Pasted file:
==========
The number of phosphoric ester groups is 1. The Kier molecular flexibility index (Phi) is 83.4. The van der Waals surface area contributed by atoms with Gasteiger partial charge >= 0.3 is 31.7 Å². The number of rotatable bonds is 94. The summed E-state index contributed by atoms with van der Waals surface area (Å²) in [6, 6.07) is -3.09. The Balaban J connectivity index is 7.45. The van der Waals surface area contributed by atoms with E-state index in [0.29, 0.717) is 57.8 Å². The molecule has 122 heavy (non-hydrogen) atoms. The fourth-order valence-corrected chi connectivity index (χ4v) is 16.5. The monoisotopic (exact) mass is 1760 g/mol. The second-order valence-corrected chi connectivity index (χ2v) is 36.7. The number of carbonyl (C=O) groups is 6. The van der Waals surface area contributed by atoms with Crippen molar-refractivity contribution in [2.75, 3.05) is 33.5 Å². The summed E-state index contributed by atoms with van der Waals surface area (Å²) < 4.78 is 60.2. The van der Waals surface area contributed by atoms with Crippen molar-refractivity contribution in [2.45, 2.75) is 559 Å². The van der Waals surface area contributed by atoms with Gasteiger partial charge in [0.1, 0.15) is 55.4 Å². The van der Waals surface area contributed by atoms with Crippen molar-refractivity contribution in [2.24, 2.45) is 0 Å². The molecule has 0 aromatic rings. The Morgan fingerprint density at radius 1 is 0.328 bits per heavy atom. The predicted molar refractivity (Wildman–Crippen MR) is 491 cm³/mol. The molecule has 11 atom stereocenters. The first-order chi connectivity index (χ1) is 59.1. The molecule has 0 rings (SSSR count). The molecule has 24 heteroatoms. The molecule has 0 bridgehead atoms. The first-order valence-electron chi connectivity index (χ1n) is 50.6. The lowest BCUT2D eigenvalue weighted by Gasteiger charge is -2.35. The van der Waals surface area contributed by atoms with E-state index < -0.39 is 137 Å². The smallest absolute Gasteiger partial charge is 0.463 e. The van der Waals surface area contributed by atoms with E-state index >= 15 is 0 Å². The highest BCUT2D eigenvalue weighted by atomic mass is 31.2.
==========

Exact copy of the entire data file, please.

The number of phosphoric ester groups is 1. The Kier molecular flexibility index (Phi) is 83.4. The van der Waals surface area contributed by atoms with Gasteiger partial charge >= 0.3 is 31.7 Å². The number of rotatable bonds is 94. The summed E-state index contributed by atoms with van der Waals surface area (Å²) in [6, 6.07) is -3.09. The Balaban J connectivity index is 7.45. The van der Waals surface area contributed by atoms with E-state index in [0.29, 0.717) is 57.8 Å². The molecule has 122 heavy (non-hydrogen) atoms. The fourth-order valence-corrected chi connectivity index (χ4v) is 16.5. The monoisotopic (exact) mass is 1760 g/mol. The second-order valence-corrected chi connectivity index (χ2v) is 36.7. The number of carbonyl (C=O) groups is 6. The van der Waals surface area contributed by atoms with Crippen molar-refractivity contribution in [2.75, 3.05) is 33.5 Å². The summed E-state index contributed by atoms with van der Waals surface area (Å²) < 4.78 is 60.2. The van der Waals surface area contributed by atoms with Crippen molar-refractivity contribution in [2.45, 2.75) is 559 Å². The van der Waals surface area contributed by atoms with Gasteiger partial charge in [0.1, 0.15) is 55.4 Å². The van der Waals surface area contributed by atoms with Crippen molar-refractivity contribution in [2.24, 2.45) is 0 Å². The molecule has 0 aromatic rings. The Morgan fingerprint density at radius 1 is 0.328 bits per heavy atom. The predicted molar refractivity (Wildman–Crippen MR) is 491 cm³/mol. The molecule has 11 atom stereocenters. The first-order chi connectivity index (χ1) is 59.1. The molecule has 0 rings (SSSR count). The molecule has 24 heteroatoms. The molecule has 0 bridgehead atoms. The first-order valence-electron chi connectivity index (χ1n) is 50.6. The lowest BCUT2D eigenvalue weighted by Gasteiger charge is -2.35. The van der Waals surface area contributed by atoms with E-state index < -0.39 is 137 Å². The smallest absolute Gasteiger partial charge is 0.463 e. The van der Waals surface area contributed by atoms with E-state index >= 15 is 0 Å². The highest BCUT2D eigenvalue weighted by atomic mass is 31.2.